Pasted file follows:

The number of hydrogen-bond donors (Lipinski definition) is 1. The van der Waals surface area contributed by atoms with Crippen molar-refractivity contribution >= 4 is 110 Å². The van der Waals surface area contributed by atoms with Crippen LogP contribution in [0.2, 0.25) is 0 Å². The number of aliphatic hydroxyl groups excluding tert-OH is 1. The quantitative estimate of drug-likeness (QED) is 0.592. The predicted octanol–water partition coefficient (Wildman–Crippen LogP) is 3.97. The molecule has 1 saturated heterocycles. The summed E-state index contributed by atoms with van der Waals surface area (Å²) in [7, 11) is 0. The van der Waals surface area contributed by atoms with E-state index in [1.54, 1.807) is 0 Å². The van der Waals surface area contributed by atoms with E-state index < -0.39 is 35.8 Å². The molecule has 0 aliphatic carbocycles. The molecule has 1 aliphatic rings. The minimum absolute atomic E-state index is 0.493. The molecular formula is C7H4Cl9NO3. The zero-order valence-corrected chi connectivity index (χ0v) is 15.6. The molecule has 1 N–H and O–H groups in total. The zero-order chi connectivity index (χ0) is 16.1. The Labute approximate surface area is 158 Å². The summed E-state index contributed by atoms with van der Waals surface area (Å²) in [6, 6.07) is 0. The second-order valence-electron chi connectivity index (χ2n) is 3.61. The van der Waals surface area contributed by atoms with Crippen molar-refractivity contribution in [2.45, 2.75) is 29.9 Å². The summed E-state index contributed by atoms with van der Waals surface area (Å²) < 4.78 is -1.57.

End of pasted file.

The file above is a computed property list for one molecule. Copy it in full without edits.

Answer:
The number of hydrogen-bond donors (Lipinski definition) is 1. The van der Waals surface area contributed by atoms with Crippen molar-refractivity contribution >= 4 is 110 Å². The van der Waals surface area contributed by atoms with Crippen LogP contribution in [0.2, 0.25) is 0 Å². The number of aliphatic hydroxyl groups excluding tert-OH is 1. The quantitative estimate of drug-likeness (QED) is 0.592. The predicted octanol–water partition coefficient (Wildman–Crippen LogP) is 3.97. The molecule has 1 saturated heterocycles. The summed E-state index contributed by atoms with van der Waals surface area (Å²) in [7, 11) is 0. The van der Waals surface area contributed by atoms with E-state index in [1.54, 1.807) is 0 Å². The van der Waals surface area contributed by atoms with E-state index < -0.39 is 35.8 Å². The molecule has 0 aliphatic carbocycles. The molecule has 1 aliphatic rings. The minimum absolute atomic E-state index is 0.493. The molecular formula is C7H4Cl9NO3. The zero-order valence-corrected chi connectivity index (χ0v) is 15.6. The molecule has 1 N–H and O–H groups in total. The zero-order chi connectivity index (χ0) is 16.1. The Labute approximate surface area is 158 Å². The summed E-state index contributed by atoms with van der Waals surface area (Å²) in [6, 6.07) is 0. The second-order valence-electron chi connectivity index (χ2n) is 3.61. The van der Waals surface area contributed by atoms with Crippen molar-refractivity contribution in [2.45, 2.75) is 29.9 Å². The summed E-state index contributed by atoms with van der Waals surface area (Å²) < 4.78 is -1.57.